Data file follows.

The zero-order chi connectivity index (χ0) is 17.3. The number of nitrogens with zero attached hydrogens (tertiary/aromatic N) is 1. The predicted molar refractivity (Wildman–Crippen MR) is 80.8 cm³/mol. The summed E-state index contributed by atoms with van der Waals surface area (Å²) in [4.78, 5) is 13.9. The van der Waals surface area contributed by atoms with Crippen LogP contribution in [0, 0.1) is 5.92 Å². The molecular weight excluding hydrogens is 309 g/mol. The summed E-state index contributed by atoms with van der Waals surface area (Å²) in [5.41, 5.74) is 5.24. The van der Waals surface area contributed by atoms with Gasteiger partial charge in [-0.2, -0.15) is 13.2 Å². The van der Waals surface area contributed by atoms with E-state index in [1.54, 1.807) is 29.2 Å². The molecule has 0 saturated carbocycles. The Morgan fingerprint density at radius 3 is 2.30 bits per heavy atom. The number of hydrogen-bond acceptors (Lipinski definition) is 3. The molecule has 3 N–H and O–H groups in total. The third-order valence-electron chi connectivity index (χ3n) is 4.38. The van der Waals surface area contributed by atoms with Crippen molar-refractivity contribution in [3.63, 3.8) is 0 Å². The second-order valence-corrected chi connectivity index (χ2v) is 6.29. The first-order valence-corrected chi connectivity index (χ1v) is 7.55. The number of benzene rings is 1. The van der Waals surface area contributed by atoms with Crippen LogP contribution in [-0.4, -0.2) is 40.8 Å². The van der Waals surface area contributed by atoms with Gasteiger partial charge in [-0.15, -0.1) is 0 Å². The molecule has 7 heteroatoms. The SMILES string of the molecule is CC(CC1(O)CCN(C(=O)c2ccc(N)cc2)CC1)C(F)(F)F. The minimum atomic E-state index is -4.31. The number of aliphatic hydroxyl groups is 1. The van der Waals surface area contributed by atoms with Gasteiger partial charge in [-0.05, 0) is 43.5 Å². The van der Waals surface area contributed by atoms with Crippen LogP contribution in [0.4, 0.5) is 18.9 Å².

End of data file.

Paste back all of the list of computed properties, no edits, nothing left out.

The zero-order chi connectivity index (χ0) is 17.3. The number of nitrogens with zero attached hydrogens (tertiary/aromatic N) is 1. The predicted molar refractivity (Wildman–Crippen MR) is 80.8 cm³/mol. The summed E-state index contributed by atoms with van der Waals surface area (Å²) in [4.78, 5) is 13.9. The van der Waals surface area contributed by atoms with Crippen LogP contribution in [0, 0.1) is 5.92 Å². The molecular weight excluding hydrogens is 309 g/mol. The summed E-state index contributed by atoms with van der Waals surface area (Å²) in [5.41, 5.74) is 5.24. The van der Waals surface area contributed by atoms with Gasteiger partial charge in [-0.2, -0.15) is 13.2 Å². The van der Waals surface area contributed by atoms with E-state index in [1.54, 1.807) is 29.2 Å². The molecule has 0 saturated carbocycles. The Morgan fingerprint density at radius 3 is 2.30 bits per heavy atom. The number of hydrogen-bond acceptors (Lipinski definition) is 3. The molecule has 3 N–H and O–H groups in total. The third-order valence-electron chi connectivity index (χ3n) is 4.38. The van der Waals surface area contributed by atoms with Crippen molar-refractivity contribution in [3.63, 3.8) is 0 Å². The second-order valence-corrected chi connectivity index (χ2v) is 6.29. The first-order valence-corrected chi connectivity index (χ1v) is 7.55. The number of benzene rings is 1. The van der Waals surface area contributed by atoms with Crippen LogP contribution in [-0.4, -0.2) is 40.8 Å². The van der Waals surface area contributed by atoms with Gasteiger partial charge in [-0.15, -0.1) is 0 Å². The molecule has 7 heteroatoms. The SMILES string of the molecule is CC(CC1(O)CCN(C(=O)c2ccc(N)cc2)CC1)C(F)(F)F. The minimum atomic E-state index is -4.31. The number of aliphatic hydroxyl groups is 1. The van der Waals surface area contributed by atoms with Gasteiger partial charge in [-0.05, 0) is 43.5 Å². The van der Waals surface area contributed by atoms with Crippen LogP contribution in [0.4, 0.5) is 18.9 Å².